SONY HAS to be ecstatic with how “Spider-Man: Into the Spider-Verse” is running the table — nailing every shot up its red-and-blue sleeve.

First, “Into the Spider-Verse” won over critics (87 score on Metacritic; 97 percent “fresh” on Rotten Tomatoes). Then the first wave of filmgoers thrummed with excitement (“A-plus” CinemaScore from opening day audiences).

“Spider-Verse,” which introduces the comics’ popular Miles Morales to the big screen, grossed $35.4 million in its domestic debut, according to studio estimates (final numbers are due Monday afternoon). It almost set the record for an animated movie’s December three-day opening, but Universal/Illumination’s “Sing” had a five-day opening of $55.8 million in 2016 and earned $35.2 million in the Friday-to-Sunday portion of that, which would top “Spider-Verse” if you account for inflation.

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Although animated films generally skew younger, more than 40 percent of the PG-rated “Spider-Verse” audience was older than 24, according to Box Office Mojo. Nearly two-thirds of its opening-weekend viewers were male.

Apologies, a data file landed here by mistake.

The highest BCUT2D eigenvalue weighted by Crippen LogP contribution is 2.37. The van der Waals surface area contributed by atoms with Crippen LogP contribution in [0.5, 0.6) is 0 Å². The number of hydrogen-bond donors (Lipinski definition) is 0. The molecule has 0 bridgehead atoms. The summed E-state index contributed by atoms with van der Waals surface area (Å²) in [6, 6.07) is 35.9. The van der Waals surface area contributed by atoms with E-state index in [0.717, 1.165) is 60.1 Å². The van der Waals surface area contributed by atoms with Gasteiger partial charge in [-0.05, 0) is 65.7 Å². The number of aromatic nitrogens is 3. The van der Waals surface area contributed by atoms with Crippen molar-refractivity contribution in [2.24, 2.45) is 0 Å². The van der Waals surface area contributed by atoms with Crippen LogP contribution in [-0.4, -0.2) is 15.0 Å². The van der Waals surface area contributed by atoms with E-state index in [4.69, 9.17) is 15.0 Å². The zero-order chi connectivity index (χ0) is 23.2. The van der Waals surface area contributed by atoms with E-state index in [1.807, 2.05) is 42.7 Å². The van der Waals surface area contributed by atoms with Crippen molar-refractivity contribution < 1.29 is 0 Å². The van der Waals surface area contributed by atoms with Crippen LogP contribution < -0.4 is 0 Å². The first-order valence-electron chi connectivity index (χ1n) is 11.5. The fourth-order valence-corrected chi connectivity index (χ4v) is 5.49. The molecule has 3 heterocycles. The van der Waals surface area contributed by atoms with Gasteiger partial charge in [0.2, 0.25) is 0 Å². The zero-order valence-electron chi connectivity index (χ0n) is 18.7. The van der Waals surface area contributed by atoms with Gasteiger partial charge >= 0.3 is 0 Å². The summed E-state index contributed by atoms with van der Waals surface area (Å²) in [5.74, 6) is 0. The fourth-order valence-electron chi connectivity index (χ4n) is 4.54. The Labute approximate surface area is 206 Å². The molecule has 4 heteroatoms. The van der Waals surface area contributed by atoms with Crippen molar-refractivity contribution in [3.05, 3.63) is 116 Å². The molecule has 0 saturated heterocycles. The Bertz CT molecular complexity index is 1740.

“Spider-Verse” is already a Golden Globe nominee for best animated motion picture, and it is well poised for an Oscars nod when the Academy Award nominations are announced next month.

“Spider-Verse,” which has a production budget of $90 million, has already grossed $56.4 million worldwide and should enjoy a healthy holiday run — even as “Aquaman” and “Bumblebee” open this month.

Sony’s “Spider-Man” franchise has now grossed nearly $5 billion worldwide since Sam Raimi’s first Peter Parker film struck gold in 2002. The Spider-Man/Peter Parker character was created by Steve Ditko and Stan Lee, both of whom died this year.

The year’s biggest opening for an animated superhero movie is Disney/Pixar’s “Incredibles 2,” which had a domestic debut of $182.7 million in June.

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